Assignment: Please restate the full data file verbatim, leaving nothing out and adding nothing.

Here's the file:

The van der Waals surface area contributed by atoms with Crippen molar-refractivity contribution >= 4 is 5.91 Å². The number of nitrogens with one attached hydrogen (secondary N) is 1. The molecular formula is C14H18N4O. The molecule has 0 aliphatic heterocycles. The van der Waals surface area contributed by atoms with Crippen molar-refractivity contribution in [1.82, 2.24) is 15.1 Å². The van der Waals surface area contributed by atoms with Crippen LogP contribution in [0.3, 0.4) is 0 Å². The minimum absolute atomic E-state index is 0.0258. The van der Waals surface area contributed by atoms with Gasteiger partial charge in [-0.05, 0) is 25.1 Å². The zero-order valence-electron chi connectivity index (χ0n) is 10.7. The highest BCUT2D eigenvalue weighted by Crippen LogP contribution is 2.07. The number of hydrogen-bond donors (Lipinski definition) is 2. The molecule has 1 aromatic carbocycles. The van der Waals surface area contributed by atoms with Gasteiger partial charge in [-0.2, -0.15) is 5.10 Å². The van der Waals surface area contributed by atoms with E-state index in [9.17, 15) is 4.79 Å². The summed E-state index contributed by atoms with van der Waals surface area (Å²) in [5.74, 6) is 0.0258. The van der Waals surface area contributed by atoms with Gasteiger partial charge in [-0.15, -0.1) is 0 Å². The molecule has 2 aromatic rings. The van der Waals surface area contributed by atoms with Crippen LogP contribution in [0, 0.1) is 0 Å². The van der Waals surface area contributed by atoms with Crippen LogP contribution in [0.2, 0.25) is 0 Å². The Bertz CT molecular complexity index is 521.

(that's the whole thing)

The van der Waals surface area contributed by atoms with Crippen molar-refractivity contribution >= 4 is 5.91 Å². The number of nitrogens with one attached hydrogen (secondary N) is 1. The molecular formula is C14H18N4O. The molecule has 0 aliphatic heterocycles. The van der Waals surface area contributed by atoms with Crippen molar-refractivity contribution in [1.82, 2.24) is 15.1 Å². The van der Waals surface area contributed by atoms with Crippen LogP contribution in [0.3, 0.4) is 0 Å². The minimum absolute atomic E-state index is 0.0258. The van der Waals surface area contributed by atoms with Gasteiger partial charge in [-0.05, 0) is 25.1 Å². The zero-order valence-electron chi connectivity index (χ0n) is 10.7. The highest BCUT2D eigenvalue weighted by Crippen LogP contribution is 2.07. The number of hydrogen-bond donors (Lipinski definition) is 2. The molecule has 1 aromatic carbocycles. The van der Waals surface area contributed by atoms with Gasteiger partial charge in [-0.2, -0.15) is 5.10 Å². The van der Waals surface area contributed by atoms with E-state index in [9.17, 15) is 4.79 Å². The summed E-state index contributed by atoms with van der Waals surface area (Å²) in [5.74, 6) is 0.0258. The van der Waals surface area contributed by atoms with Gasteiger partial charge in [-0.15, -0.1) is 0 Å². The molecule has 2 aromatic rings. The van der Waals surface area contributed by atoms with Crippen LogP contribution in [0, 0.1) is 0 Å². The van der Waals surface area contributed by atoms with Crippen LogP contribution in [0.2, 0.25) is 0 Å². The Bertz CT molecular complexity index is 521.